Recently we acquired an old postcard of a yacht moored outside Stow’s yard and on the reverse is written the date 26th August 1906. The vessel is without much doubt virtually identical to the Rosalind and Sylvia but there is no trace of Stow’s launching a yacht that year added to which Lloyds Registers Foundation have been kind enough to thoroughly check their records on our behalf and are able to categorically state that the completion/launch dates of the two yachts is definitely 1904.
Both yachts are still sailing and, even allowing for possible alterations in the years since, a comparison of the 1906 photo with the modern images reveals a number of similarities, most obvious of which are 1) the close proximity of the mizzenmast to the stern; 2) the mainmast is made up of two sections; 3) the spacing of the 1906 mainmast rigging where it meets the hull is equally spaced – all of which closely match the Rosalind more than the Sylvia (later renamed Mohawk II)
If it is the Rosalind why record a 1906 date on the back? Was it a mistake? Was it another, unrecorded vessel (highly unlikely)? Was there a regatta or other event that year that the Rosalind attended?
After a pint at the Red Lion take a walk westwards across the Toll Bridge, turn left across the stream, past the old guardhouse then turn right and look towards the Sussex Pad. Go back in time 130 years and this is the view you’ll see.(‘Lancing Brook Leading to the old Sussex Pad’ by Arthur Willett 1857 – 1918)
A ‘ghost’ picture we put together for someone else but thought it could be shared here. Dyer & Son were using this shipyard during the 1870’s building ships of this size, the ‘Osman Pasha’ being the last, before it was taken over by Henry Stow and Sons then the Sussex Yacht Club
Top – two men digging aither side of a barge (1920’s Harbour Trustees photo). The aerial shot of similar period shows three barges together near the back of the Victory suggesting perhaps a permanent mooring and therefore a permanent function – e.g., the regular scouring of the mud flats by hand near that point. The old dredgers were perhaps unable to operate away from the main channel even at high tide until they got through the locks. The photo shows the barge outside the round marker bouys of the main channel. Even dredging by hand gradually between hightides (common in Victorian times) over a period of time may well have been effective “for shovelling away by navvies called muckshifters…..” until relatively recent times when dredgers had more efficient mechanisms and shallower draughts as the whole area there inside and outside of the old main channel seems now to be maintained at 1.9 metres. Is that what is happening here …. or have they just grounded?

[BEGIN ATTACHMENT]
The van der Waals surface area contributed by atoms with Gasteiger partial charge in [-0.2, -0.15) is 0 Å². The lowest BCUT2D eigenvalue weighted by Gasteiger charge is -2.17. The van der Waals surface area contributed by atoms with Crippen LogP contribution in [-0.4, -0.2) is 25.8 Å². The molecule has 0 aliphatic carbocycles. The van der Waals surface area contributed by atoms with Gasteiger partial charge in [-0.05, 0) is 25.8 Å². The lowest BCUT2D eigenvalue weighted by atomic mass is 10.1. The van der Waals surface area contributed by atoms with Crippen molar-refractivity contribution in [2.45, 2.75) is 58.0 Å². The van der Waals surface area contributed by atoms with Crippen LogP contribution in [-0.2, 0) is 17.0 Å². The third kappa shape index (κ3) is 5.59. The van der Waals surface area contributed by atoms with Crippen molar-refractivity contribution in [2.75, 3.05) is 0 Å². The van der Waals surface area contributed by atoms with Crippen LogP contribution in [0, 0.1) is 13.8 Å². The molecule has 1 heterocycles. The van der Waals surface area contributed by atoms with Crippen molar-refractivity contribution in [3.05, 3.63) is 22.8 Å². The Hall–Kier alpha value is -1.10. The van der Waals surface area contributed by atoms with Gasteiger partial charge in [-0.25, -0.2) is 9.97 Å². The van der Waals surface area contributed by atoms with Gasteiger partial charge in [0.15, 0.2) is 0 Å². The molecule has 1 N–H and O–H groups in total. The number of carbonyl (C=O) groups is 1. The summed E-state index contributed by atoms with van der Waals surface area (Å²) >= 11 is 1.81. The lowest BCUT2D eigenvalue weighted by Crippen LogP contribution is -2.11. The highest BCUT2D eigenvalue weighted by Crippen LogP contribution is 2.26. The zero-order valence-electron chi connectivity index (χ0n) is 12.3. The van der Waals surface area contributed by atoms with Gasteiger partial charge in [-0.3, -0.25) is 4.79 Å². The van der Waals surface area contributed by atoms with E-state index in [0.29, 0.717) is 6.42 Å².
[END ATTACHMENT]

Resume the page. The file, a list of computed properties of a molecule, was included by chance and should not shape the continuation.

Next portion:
Just love the questions that old photos ask. The lower one is noted as circa 1903 – the top one is undated but despite it showing the building in a more dilapidated state it, and the lady’s style of dress, seems to indicate an older image perhaps and therefore a refurbished rendering in the lower image? The cyclists advert suggests a landlord then (circa 1903) of Harry Jas (James) Burt (rather than what looks like Harry Jasbury) but with a small poster just above it appearing to include perhaps the words ‘New Management.’ The changing management theme is further indicated by the name ‘F.Smart’ appearing to have been recently added to the pub sign. There is also a signpost pointing south indicating I guess the carriage works but why also Brigden at 187 Western Road when there were obviously others in that road? Someone with access to a Lancing directory of the period will have the answers
This well known photo of the veterans 1907 race at the Oxen Field (now Windlesham Gardens) was of particular interest to me as it provided a glimpse of the Mill Lane windmill that was owned at the time by a predecessor. More interestingly though was the fair there that included what looks like gypsy caravans and swing boats including one mad individual that propelled his swing boat so high it was nearly vertical!
Photos to date of the ship Britannia in full classic side-on pose are in dirty condition and poor resolution – that is until one turned up that was included with the collection donated by Jean Tyler. The full length shot will be included when we have the galleries up and running (shouldn’t be long now) but, as usual, we couldn’t resist looking at the background detail. The Britannia was launched in 1877, the map is dated 1872.
The Parlett family name often appears in the Shoreham records around the 1930’s onwards, notably Frank, James and John Parlett who were largely involved with the building trade. John lived on the west side of the Old Shoreham Road, just below the viaduct where he had his workshop beneath one of the arches there. One of his advertisements in 1938 shows a neat looking bungalow he had built that Spinalman has since discovered still survives largely unaltered at number 357 Upper Shoreham Road. The advertisement mentions the houses, bungalows and shops that John was also building near the golf course and seems to be in competition with Braybons who were building at the nearby ‘Downside’ area. Building though came to a halt during the war years and the majority of both those areas did not become completely built upon until the 1960’s and after.
Finally, a scatty but hilarious report concerned the farcical 1849 election of an unopposed Lord Lennox, the only candidate for the Rape of Bramber that year. Sparsely attended due to a bitter, northerly wind on that December day and conducted in East Street near the south-east entrance to the churchyard. It included Lennox, John Shelley (the deceased poet Percy Bysshe Shelley’s brother), an ancient town crier who hardly had the strength to shout and a heckling, anti-Lennox, one-eyed fisherman waving a kipper! Wonderful stuff!